12A — January 12 - 25, 2018 — 2018 Forecast — M id A tlantic

Real Estate Journal


2018 F orecast

By Scott R. Saunders, Asset Preservation, Inc. Impact of the new 2018 tax law on real estate owners


he focus of this article is to provide an over- view of the new tax

tax issues not associated with real estate. Primary Residence Homeowners As a result of doubling the standard deduction to $12,000 for single filers and $24,000 for married filing jointly, ac- cording to Moody’s Analytics, as many as 38 million Ameri- cans who would otherwise itemize may instead choose the higher standard deduc- tion under the new tax plan. The doubling of the standard interest deduction, in essence, removes a previous tax incen- tive of moving from renting a

residence to home ownership. A likely unintended outcome will be fewer Americans choos- ing to become homeowners versus renting a residence solely for the tax advantages. Any home mortgage interest debt incurred before Decem- ber 15, 2017, will continue to be eligible for the home mortgage interest deduction up to $1,000,000. Any home mortgage interest debt in- curred after this date will be limited to no more than $750,000 qualifying for the home mortgage interest de- duction. Beginning 2018, the

deduction for interest paid on a home equity line of credit (“HELOC”) will no longer be eligible for the home mortgage interest deduction. However, the new tax law preserves the deduction of mortgage debt used to acquire a second home. This should have a positive impact on supporting property values in resort and vacation destinations. State and local taxes (re- ferred to collectively as “SALT”) can be deducted, but will no longer be unlimited as under previous tax law. The 2018 tax law will allow

homeowners to deduct prop- erty taxes and either income or sales taxes with a combined limit on these deductions be- ing limited to no more than $10,000. Top earners who live in a state with higher taxes like California, Connecticut, Oregon, Massachusetts, New Jersey, New York will be negatively affected the most by no longer having the pre- vious full federal deduction available. There is the poten- tial for home values in high state tax areas on both the West Coast and East Coast to see a reduction in property values partially due to the new capped SALT deduction at $10,000 and partially due to the new maximum $750,000 home mortgage deduction. A National Association of RE- ALTORS study found there could be a drop in home prices up to 10 percent in these and other high state tax areas as a result of limitations in the tax law that won’t be as favorable as prior law for some property owners. Both the House and Senate tax bills had originally pro- posed increasing the length of time a homeowner would need to live in a primary residence (from five out of eight years versus the current require- ment to live in a primary residence two out of five years to qualify for the Section 121 tax exclusion). This proposed change did not become a part of the 2018 tax law. Home- owners will continue to only need to live in their primary residence 24 months in a 60 month time period to be eligible for tax exclusion up to $250,000 if filing single and up to $500,000 if married filing jointly. Property owners will still have the ability to con- vert a residence into a rental property or convert a rental property into a residence and qualify for tax exclusion ben- efits under both the primary residence Section 121 rules and also potentially qualify for tax deferral on the rental property under the Section 1031 exchange rules. Investment Property Owners Investment property own- ers will continue to be able to defer capital gains taxes using 1031 tax-deferred exchanges which have been in the tax code since 1921. No new re- strictions on 1031 exchanges continued on page 18A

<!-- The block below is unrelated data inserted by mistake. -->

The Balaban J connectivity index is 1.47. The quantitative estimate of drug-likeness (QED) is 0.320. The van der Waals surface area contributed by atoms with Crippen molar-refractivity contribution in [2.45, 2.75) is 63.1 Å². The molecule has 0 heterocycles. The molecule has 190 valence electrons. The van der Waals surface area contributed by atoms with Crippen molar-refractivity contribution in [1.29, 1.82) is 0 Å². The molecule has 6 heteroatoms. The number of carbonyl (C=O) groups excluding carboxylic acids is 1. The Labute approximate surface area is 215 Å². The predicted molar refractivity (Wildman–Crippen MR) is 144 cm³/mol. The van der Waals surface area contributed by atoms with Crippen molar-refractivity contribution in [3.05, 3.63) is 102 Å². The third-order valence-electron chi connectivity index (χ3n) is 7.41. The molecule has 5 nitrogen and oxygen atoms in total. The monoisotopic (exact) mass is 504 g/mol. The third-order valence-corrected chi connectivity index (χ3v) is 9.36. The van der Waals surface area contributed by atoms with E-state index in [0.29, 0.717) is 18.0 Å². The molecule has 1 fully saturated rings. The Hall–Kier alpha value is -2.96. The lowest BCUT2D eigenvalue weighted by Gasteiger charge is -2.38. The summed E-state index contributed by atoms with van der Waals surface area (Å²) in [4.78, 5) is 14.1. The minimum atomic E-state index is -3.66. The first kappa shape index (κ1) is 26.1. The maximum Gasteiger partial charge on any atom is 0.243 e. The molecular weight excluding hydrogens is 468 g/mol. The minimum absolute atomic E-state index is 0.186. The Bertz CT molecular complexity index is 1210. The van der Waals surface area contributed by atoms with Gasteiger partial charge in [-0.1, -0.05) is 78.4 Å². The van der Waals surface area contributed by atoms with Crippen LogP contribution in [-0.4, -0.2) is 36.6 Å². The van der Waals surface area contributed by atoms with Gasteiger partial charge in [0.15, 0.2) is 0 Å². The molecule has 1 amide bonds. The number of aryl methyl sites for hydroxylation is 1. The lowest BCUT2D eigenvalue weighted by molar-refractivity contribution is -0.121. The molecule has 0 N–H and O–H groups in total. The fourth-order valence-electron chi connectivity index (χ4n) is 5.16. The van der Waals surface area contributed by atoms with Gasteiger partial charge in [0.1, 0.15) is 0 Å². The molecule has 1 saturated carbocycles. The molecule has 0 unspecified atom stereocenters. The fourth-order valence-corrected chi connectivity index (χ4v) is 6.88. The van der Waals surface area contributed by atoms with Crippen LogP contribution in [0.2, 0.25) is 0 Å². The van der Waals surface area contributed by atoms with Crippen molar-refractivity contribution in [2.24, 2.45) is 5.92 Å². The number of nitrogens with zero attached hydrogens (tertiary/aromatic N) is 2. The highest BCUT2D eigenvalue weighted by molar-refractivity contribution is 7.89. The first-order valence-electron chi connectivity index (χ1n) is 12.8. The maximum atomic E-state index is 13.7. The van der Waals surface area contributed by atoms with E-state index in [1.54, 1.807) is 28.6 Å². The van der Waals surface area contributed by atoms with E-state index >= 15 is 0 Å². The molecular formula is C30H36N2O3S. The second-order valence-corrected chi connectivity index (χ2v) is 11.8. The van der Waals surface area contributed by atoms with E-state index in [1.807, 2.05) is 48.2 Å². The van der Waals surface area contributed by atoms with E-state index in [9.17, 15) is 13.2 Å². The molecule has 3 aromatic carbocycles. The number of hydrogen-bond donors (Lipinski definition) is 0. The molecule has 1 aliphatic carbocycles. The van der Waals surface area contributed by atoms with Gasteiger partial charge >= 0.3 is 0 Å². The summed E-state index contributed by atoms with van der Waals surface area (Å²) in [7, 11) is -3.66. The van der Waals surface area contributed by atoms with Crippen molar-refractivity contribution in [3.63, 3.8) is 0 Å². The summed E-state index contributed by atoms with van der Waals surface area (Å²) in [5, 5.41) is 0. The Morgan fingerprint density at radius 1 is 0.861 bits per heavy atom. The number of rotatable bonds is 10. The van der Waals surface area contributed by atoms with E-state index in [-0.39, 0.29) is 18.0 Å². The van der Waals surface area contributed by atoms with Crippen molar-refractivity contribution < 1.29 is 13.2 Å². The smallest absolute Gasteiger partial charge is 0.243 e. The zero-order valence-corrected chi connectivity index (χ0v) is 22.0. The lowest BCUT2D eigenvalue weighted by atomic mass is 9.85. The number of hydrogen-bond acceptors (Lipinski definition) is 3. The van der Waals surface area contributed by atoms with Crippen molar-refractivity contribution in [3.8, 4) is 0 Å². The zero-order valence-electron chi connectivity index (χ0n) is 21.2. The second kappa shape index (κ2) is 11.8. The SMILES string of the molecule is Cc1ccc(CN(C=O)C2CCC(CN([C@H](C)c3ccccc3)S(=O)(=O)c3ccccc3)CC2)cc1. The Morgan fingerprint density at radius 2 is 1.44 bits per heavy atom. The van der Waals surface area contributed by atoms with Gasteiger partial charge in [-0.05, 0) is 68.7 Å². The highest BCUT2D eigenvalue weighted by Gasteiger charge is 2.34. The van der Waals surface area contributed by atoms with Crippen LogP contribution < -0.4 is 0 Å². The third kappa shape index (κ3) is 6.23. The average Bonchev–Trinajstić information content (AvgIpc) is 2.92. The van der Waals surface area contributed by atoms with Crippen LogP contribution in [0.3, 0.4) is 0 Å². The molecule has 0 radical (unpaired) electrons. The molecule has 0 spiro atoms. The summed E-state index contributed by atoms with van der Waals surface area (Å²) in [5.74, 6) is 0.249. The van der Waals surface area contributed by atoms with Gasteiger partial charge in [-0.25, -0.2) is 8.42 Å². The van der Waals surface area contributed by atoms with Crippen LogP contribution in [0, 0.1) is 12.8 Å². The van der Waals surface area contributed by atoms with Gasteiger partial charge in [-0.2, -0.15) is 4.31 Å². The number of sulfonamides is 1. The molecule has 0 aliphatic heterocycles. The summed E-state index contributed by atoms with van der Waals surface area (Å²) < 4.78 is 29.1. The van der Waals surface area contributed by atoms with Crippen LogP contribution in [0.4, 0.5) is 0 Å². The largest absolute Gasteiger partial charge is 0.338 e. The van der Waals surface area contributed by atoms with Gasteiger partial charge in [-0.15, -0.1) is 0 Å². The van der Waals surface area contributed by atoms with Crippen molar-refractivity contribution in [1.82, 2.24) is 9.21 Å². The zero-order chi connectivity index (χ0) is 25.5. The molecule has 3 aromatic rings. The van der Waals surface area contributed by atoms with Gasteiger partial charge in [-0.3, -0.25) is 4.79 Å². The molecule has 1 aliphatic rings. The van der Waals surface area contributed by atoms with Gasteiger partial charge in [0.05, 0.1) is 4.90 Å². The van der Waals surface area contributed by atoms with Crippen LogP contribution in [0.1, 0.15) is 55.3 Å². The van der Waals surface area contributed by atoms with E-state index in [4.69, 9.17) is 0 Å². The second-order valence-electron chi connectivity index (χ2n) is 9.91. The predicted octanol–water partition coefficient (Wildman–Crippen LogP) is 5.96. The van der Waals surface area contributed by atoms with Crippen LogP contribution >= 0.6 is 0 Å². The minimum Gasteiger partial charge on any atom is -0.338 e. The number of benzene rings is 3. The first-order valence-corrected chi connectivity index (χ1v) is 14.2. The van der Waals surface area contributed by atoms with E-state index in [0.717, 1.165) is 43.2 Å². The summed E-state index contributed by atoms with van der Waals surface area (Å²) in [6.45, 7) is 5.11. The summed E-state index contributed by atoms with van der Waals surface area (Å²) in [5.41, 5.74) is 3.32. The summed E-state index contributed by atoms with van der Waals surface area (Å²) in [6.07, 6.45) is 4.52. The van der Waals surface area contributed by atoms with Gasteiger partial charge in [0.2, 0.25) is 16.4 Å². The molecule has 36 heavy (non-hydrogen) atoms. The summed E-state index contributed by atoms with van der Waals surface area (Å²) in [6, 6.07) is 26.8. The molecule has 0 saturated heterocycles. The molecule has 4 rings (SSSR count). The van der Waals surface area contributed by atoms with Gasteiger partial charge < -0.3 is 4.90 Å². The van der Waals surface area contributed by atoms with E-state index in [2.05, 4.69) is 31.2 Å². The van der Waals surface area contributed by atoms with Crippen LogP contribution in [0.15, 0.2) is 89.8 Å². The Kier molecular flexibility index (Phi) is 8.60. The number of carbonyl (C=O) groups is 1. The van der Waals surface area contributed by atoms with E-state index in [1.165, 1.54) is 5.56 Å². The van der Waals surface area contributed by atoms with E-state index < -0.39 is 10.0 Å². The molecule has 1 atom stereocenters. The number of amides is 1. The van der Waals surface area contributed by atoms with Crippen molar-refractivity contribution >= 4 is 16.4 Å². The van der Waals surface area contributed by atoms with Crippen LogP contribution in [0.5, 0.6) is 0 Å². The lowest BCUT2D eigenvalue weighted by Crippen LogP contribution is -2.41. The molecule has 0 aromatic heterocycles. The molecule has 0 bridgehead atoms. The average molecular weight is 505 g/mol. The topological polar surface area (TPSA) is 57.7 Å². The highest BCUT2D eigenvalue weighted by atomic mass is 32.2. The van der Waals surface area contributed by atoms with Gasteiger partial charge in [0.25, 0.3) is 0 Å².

law, formally referred to as “The Tax C u t s a n d Job s Ac t ” , and the im- pact on both res ident ial p r o p e r t y o wn e r s a s

Scott R. Saunders

well as investment property owners. The scope of this over- view focuses on real estate- related tax law changes and generally does not delve into

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